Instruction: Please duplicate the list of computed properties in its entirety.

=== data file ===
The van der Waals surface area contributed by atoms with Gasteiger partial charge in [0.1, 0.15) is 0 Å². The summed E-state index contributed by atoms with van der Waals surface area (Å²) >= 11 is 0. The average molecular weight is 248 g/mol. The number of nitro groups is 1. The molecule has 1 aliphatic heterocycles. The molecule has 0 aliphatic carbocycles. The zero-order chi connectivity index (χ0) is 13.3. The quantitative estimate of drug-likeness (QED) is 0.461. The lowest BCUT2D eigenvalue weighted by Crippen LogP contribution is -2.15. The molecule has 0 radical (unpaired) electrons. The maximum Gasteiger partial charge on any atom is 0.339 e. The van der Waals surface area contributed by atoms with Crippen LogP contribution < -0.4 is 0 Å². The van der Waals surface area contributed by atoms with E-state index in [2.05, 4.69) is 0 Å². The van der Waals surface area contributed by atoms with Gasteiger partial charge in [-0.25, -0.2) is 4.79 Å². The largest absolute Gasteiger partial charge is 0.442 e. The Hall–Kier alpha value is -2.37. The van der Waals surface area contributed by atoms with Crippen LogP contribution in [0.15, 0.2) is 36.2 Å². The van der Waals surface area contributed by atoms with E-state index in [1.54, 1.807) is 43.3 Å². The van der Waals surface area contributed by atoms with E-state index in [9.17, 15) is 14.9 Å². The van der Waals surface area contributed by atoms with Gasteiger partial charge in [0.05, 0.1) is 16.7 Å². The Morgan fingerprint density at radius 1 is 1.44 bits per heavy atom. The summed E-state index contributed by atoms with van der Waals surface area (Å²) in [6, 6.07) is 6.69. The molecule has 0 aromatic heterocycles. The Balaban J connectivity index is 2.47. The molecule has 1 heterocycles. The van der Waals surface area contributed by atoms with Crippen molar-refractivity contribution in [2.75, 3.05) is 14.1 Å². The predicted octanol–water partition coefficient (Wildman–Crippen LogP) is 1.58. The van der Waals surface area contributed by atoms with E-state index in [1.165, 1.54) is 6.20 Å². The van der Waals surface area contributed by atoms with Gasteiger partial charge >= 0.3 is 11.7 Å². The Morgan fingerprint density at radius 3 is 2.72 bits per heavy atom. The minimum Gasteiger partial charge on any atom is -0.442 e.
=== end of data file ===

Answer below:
The van der Waals surface area contributed by atoms with Gasteiger partial charge in [0.1, 0.15) is 0 Å². The summed E-state index contributed by atoms with van der Waals surface area (Å²) >= 11 is 0. The average molecular weight is 248 g/mol. The number of nitro groups is 1. The molecule has 1 aliphatic heterocycles. The molecule has 0 aliphatic carbocycles. The zero-order chi connectivity index (χ0) is 13.3. The quantitative estimate of drug-likeness (QED) is 0.461. The lowest BCUT2D eigenvalue weighted by Crippen LogP contribution is -2.15. The molecule has 0 radical (unpaired) electrons. The maximum Gasteiger partial charge on any atom is 0.339 e. The van der Waals surface area contributed by atoms with Crippen LogP contribution < -0.4 is 0 Å². The van der Waals surface area contributed by atoms with E-state index in [2.05, 4.69) is 0 Å². The van der Waals surface area contributed by atoms with Gasteiger partial charge in [-0.25, -0.2) is 4.79 Å². The largest absolute Gasteiger partial charge is 0.442 e. The Hall–Kier alpha value is -2.37. The van der Waals surface area contributed by atoms with Crippen LogP contribution in [0.15, 0.2) is 36.2 Å². The van der Waals surface area contributed by atoms with E-state index in [1.54, 1.807) is 43.3 Å². The van der Waals surface area contributed by atoms with E-state index in [9.17, 15) is 14.9 Å². The van der Waals surface area contributed by atoms with Gasteiger partial charge in [0.05, 0.1) is 16.7 Å². The Morgan fingerprint density at radius 1 is 1.44 bits per heavy atom. The summed E-state index contributed by atoms with van der Waals surface area (Å²) in [6, 6.07) is 6.69. The molecule has 0 aromatic heterocycles. The Balaban J connectivity index is 2.47. The molecule has 1 heterocycles. The van der Waals surface area contributed by atoms with Crippen molar-refractivity contribution in [2.75, 3.05) is 14.1 Å². The predicted octanol–water partition coefficient (Wildman–Crippen LogP) is 1.58. The van der Waals surface area contributed by atoms with E-state index in [1.165, 1.54) is 6.20 Å². The van der Waals surface area contributed by atoms with Gasteiger partial charge >= 0.3 is 11.7 Å². The Morgan fingerprint density at radius 3 is 2.72 bits per heavy atom. The minimum Gasteiger partial charge on any atom is -0.442 e.